Paloma Faith has attempted to reason this one out. In 2015, the East Londoner asked Owen Jones, political commentator and journalist, to go on tour with her. He took to the stage before her set to address the audience on social injustices, attempting to get them talking about politics more freely. Just after the EU referendum result last month, Jones interviewed the singer again, asking why so few musicians speak out about politics at all. She answered, “Musicians of our time currently want to remain ambiguous and use music as an escape.” To write songs protesting the problems of the modern world is instead to face problems straight on. It’s no escape, but an intimidating task to take on.
There are artists working in other media who are anything but intimidated at the prospect of facing up to threats. Last Sunday morning, one hundred women stood naked in downtown Cleveland, Ohio, as artist Spencer Tunick took photos for his installation “Everything She Says Means Everything”. This wasn’t any old wild artistic stunt: Tunick asked these women to undress against the Cleveland skyline on the day before the Republican National Convention, holding mirrors up at the sky as he told the women “This is for you and this is for our future. We will shine your light and power onto the RNC. We’re going to shine the light of women into this arena.”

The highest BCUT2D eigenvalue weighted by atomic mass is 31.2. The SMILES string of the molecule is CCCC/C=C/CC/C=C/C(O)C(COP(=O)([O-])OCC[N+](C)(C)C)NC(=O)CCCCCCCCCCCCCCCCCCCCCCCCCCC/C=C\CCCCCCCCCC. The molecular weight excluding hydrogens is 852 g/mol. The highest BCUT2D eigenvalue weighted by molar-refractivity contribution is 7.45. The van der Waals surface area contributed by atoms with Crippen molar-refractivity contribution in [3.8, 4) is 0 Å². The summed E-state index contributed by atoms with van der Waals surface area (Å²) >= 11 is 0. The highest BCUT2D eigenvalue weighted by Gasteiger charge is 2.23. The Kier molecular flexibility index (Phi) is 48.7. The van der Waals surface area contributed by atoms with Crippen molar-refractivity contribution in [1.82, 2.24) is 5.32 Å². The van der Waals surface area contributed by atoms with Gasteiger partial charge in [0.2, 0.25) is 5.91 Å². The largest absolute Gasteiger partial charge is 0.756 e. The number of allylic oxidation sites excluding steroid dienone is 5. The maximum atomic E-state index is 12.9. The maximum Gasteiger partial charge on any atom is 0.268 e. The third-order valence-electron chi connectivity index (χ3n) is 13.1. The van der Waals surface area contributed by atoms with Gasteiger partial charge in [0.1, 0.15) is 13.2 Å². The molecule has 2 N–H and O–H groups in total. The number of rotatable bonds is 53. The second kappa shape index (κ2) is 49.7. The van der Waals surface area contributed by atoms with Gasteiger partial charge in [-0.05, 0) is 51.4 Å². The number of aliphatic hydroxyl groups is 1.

Whatever each individual woman’s motives for undressing and coming together in this liberating manner – many of the women saw their taking part as individual acts of empowerment – Tunick’s installation had intentions of standing as an artistic protest against Donald Trump’s calamitous opinions on gender equality and women’s rights.
Clearly areas of visual art are saying something about the politics of our time. But what about music? Whilst it may not seem as explicitly political, this is not to say that there is no political music around today. It’s just that political artistic creation seems to take more guts.
In a society where many young people are angry, dismayed and far from contented with those in power, there are similarly musicians who are angry, dismayed and full of discontent. Heated political songs are being written. But the times have changed, and our loudest voices are no longer sat, strumming acoustic guitars as Joan Baez, Ewan MacColl or Bob Dylan did in the 1960s. The voices of Western popular music that need to be heard in 2016 are those facing prejudice, poverty and discrimination in urban areas and on ordinary streets. No wonder it is the genres of grime and rap – sounds of an urban, ordinary life, where the words spun can be full of the harsh truths of reality – which are leading the way for the political music of our generation.